Brett Rush Interview
I can remember as a young
homiletics student a former professor of mine, Vern Hannah, talking about
some legendary preacher from days of yore who said, 'First you tell 'em
what you tell 'em, then you tell 'em what you told them and then you tell
'em what you are going to tell 'em'. Pastor Brett Rush from Shiloh Tabernacle
located in Quarryville Pennsylvania must have heard something similar because
recently he confided in me, "It (songwriting) has given me the opportunity
to capture some of the (bigger) themes of God's Word. If I capture them
in a song I can in essence preach them over and over again. People can
take them home and play them in their car. A lot of my songs come to me
when I am preparing a sermon. Later that week I will try and make it into
Rush said the key to reaching
out to others is in lifting the lessons of the Bible out of the text, making
them real to the individual and demonstrating applications to life situations.
In speaking about his song
"Talk To Me" Rush said, "When people hear "Talk To Me" I hope people understand
Christians need to learn how to listen and care. We are so quick to think
that we have the answers. We never take the time to listen. We assume others
know where they ought to be because of decisions that they made or the
circumstances that they find themselves in. My hope is that people who
are hurting will hear the song and know that there is someone out there
who wants to take the time to listen. At the same time (I hope) the song
will propel others to want to be somebody who will take the time to listen."
"When someone is feeling
hopeless and in despair I am not going to pound the word of God over their
heads. What I want to try and do is build a relationship with them that
will last. Hopefully through my lifestyle and God in my life they will
begin to see how the promises of God are real and true," he said.
"Come Home" the number nine
track on the CD is a song that draws its inspiration from the parable of
the Prodigal Son. It is a song that Rush believes everyone will find meaning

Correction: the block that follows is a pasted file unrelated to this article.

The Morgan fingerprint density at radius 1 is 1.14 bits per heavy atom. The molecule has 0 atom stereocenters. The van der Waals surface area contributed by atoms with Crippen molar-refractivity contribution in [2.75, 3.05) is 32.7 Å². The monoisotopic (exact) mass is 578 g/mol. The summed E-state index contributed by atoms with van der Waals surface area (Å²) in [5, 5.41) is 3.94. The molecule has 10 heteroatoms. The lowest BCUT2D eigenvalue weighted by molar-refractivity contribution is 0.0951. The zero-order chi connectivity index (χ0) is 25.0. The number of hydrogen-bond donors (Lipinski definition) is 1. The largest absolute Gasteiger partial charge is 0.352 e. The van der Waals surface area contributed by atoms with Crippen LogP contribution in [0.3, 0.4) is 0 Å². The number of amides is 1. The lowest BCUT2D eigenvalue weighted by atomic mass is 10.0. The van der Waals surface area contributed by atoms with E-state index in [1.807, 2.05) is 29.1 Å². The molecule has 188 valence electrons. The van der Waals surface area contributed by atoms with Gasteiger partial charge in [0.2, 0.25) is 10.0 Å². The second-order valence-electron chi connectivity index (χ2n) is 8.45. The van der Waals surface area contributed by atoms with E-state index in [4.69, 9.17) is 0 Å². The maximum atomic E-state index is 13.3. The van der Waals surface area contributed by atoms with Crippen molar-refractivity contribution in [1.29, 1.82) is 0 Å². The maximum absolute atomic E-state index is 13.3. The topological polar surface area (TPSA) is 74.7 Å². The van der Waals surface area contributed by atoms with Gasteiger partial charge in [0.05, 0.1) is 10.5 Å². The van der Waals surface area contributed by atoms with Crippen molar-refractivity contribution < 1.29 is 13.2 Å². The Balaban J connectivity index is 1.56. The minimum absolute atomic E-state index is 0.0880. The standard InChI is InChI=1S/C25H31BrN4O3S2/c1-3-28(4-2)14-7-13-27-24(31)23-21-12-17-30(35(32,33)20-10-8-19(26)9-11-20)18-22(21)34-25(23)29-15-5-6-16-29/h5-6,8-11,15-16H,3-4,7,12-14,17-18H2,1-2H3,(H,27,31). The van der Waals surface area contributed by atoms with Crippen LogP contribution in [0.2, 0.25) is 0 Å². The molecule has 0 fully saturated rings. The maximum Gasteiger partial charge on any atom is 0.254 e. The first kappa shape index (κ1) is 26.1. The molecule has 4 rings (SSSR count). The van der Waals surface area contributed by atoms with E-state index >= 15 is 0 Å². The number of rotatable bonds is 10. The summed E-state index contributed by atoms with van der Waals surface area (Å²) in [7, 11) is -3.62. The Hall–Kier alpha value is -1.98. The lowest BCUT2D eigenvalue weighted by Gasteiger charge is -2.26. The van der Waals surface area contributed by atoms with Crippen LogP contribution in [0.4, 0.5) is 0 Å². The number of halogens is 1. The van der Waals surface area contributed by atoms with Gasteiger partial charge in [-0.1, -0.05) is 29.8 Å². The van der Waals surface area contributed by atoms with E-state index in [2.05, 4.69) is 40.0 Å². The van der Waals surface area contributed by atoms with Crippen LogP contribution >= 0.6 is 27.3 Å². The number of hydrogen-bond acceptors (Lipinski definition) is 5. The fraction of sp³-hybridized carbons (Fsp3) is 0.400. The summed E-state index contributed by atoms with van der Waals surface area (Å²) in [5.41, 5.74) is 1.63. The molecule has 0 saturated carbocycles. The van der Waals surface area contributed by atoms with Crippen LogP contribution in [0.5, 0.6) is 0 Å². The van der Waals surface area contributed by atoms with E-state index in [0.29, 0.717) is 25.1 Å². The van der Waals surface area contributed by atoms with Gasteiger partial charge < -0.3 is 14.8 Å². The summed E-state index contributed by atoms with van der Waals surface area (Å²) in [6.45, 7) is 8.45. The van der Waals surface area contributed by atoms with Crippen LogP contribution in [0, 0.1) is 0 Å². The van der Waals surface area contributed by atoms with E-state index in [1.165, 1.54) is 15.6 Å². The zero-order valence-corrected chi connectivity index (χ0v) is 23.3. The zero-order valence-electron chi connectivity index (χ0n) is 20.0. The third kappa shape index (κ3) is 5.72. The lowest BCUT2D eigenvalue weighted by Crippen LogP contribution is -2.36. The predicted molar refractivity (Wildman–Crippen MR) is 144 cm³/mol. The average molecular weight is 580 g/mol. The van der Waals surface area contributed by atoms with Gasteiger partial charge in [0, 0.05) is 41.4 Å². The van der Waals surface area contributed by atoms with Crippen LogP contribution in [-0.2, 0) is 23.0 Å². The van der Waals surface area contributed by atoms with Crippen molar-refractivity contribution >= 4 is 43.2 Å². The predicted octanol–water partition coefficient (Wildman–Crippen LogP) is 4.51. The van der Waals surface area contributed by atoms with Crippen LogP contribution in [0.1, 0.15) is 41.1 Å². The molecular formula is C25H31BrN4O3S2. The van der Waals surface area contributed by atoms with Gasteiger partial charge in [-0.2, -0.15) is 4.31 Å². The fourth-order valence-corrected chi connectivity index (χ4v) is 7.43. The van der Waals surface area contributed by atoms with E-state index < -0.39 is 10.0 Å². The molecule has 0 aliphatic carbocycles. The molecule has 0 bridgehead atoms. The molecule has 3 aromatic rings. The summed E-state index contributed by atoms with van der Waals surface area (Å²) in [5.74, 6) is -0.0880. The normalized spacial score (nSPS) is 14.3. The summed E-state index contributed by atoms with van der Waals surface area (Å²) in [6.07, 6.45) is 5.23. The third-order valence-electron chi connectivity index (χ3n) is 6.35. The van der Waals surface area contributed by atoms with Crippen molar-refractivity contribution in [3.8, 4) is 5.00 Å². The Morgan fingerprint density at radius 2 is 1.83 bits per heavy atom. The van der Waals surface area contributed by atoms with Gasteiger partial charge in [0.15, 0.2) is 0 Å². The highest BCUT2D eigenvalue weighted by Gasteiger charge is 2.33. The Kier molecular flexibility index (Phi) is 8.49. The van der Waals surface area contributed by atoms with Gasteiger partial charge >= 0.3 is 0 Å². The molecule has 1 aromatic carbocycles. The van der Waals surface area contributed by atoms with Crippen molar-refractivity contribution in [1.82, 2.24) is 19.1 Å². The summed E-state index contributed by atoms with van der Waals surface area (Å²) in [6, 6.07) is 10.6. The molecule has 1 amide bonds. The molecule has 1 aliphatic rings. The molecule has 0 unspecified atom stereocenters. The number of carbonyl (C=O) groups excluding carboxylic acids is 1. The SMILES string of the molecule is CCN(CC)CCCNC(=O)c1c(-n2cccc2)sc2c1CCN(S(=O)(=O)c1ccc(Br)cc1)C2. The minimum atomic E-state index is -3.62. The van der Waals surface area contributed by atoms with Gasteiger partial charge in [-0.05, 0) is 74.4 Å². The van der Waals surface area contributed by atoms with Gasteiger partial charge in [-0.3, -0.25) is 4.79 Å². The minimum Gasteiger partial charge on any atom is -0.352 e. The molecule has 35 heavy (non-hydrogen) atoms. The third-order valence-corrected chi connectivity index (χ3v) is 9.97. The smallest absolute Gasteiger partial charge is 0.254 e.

Now in his eighth year as
pastor of Shiloh Tabernacle, Rush's ministry was re-energized earlier this
year when he took part in a mission trip to Kenya. The trip came under
the umbrella of Intercontinental Christian Ministries (ICCM), a work that
Shiloh Tabernacle has helped sponsor for several years.
Rush said, "I led worship
and preached in all the crusades. We saw many people come to Christ. I
have never experienced the presence of God like I did (in Kenya). In Kenya
(the people live in) utter despair. The poverty is unbelievable. I think
they said the average Kenyan makes two to three dollars a day. When they
find Jesus they find meaning in life. (By comparison) I don't think we
(in the United States) know what it means to trust God."
He says he had one experience
that struck him as funny. "I worked really hard to memorize John 3:16 in
Swahili. (When I spoke) everybody just paused and stared at me for a second
and then the interpreter translated it into English," says Rush.
"I got a renewed passion
for not only ministry but for God himself. Just to see the absolute trust
these people have in God really spoke to me," he said.
ICCM operated three medical
clinics and a dental clinic while Rush was in Kenya. In addition to the
crusades, ICCM also is involved in planting new churches.
Our conversation drifted
back to the CD Invitation, ""Face To Face" is a song I wrote two days after
one of my best friends had passed away. He was forty years old and the
lead guitarist in our praise and worship band at church. He was a healthy
guy and there (didn't appear to be) anything wrong with him." His friend
died at work and eventually the cause of death was linked to an undetected
Rush gives a lot of the
credit for the way his CD turned out to producer Eric Copeland. Of the
first twenty songs he presented to Copeland he said the producer only initially
agreed to record two. Rush said he remembered thinking, "You have to be
kidding me. Eventually we did use more of those songs but that was a wake
up call for me. He really encouraged me to work hard and I believe that
is why I am at this point." The two of them collaborated on several of
the songs including "Everyday You" and "Come Home."
For his part, Copeland said,
"It can be a treat or a nightmare to try and develop a songwriter. Sometimes
they can get deeply offended by a small suggestion to change a word, or
an idea and restructure the song so that it makes sense to the listener.
Brett valiantly went along with my ideas even though it meant sending him
home to Pennsylvania (from Nashville) with only two of his songs approved."
"Everyday You" was a song
that Rush and Copeland collaborated on. Copeland said, "In the case of
"Everyday You" he (Rush) had a great idea and a worthy hook but there wasn't
much structure. We had to shape it into something. As it turns out, it
is the first single (that was) released from the CD." The song was picked
up by the American Family Radio network.
Although Rush's musical
endeavors are in their infancy, the album Invitation includes some great
songs such as "Wash Me Away." The song is lifted by some great strings
arrangements. Copeland noted, "It is like Dorothy opening the door to Oz
when the strings get bigger and the mix widens."
Rush said, "I am excited
about the doors God is opening."
By Joe Montague, exclusive
Joe Montague is an internationally
published journalist / photographer. His ministry is dedicated to the memory
of his late son Kent David Montague who went to heaven at the age of 18.
All copyright and distribution rights remain the property of Joe Montague.